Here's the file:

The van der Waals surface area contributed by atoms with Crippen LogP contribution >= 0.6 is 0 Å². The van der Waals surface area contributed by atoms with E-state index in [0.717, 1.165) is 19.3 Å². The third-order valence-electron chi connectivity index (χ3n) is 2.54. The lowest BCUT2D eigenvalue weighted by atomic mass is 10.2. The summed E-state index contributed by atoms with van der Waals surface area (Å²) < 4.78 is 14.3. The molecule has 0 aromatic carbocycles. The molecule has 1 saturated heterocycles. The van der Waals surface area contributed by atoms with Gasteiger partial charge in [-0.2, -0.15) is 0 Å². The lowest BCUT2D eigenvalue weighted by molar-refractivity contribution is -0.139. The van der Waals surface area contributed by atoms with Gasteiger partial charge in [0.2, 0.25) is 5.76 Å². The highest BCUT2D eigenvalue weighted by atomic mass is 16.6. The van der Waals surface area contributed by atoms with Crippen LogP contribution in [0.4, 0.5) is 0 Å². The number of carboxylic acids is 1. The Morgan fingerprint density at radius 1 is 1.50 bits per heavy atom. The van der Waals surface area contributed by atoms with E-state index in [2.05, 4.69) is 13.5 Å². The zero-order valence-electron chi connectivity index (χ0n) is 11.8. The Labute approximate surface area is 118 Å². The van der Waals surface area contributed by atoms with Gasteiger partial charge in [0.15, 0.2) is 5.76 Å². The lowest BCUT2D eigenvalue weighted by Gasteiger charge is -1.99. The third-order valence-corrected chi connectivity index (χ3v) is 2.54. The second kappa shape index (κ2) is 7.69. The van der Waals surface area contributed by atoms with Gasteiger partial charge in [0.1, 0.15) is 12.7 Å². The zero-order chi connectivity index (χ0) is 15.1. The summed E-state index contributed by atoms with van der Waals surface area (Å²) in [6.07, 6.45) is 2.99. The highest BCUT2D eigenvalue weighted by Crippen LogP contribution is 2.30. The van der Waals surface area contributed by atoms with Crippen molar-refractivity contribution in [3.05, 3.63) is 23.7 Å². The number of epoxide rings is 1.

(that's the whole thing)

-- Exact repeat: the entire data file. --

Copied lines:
The van der Waals surface area contributed by atoms with Crippen LogP contribution >= 0.6 is 0 Å². The van der Waals surface area contributed by atoms with E-state index in [0.717, 1.165) is 19.3 Å². The third-order valence-electron chi connectivity index (χ3n) is 2.54. The lowest BCUT2D eigenvalue weighted by atomic mass is 10.2. The summed E-state index contributed by atoms with van der Waals surface area (Å²) < 4.78 is 14.3. The molecule has 0 aromatic carbocycles. The molecule has 1 saturated heterocycles. The van der Waals surface area contributed by atoms with Gasteiger partial charge in [-0.2, -0.15) is 0 Å². The lowest BCUT2D eigenvalue weighted by molar-refractivity contribution is -0.139. The van der Waals surface area contributed by atoms with Gasteiger partial charge in [0.2, 0.25) is 5.76 Å². The highest BCUT2D eigenvalue weighted by atomic mass is 16.6. The van der Waals surface area contributed by atoms with Crippen LogP contribution in [0.4, 0.5) is 0 Å². The number of carboxylic acids is 1. The Morgan fingerprint density at radius 1 is 1.50 bits per heavy atom. The van der Waals surface area contributed by atoms with E-state index in [2.05, 4.69) is 13.5 Å². The zero-order valence-electron chi connectivity index (χ0n) is 11.8. The Labute approximate surface area is 118 Å². The van der Waals surface area contributed by atoms with Gasteiger partial charge in [0.15, 0.2) is 5.76 Å². The lowest BCUT2D eigenvalue weighted by Gasteiger charge is -1.99. The third-order valence-corrected chi connectivity index (χ3v) is 2.54. The second kappa shape index (κ2) is 7.69. The van der Waals surface area contributed by atoms with Gasteiger partial charge in [0.1, 0.15) is 12.7 Å². The zero-order chi connectivity index (χ0) is 15.1. The summed E-state index contributed by atoms with van der Waals surface area (Å²) in [6.07, 6.45) is 2.99. The highest BCUT2D eigenvalue weighted by Crippen LogP contribution is 2.30. The van der Waals surface area contributed by atoms with Crippen molar-refractivity contribution in [3.05, 3.63) is 23.7 Å². The number of epoxide rings is 1.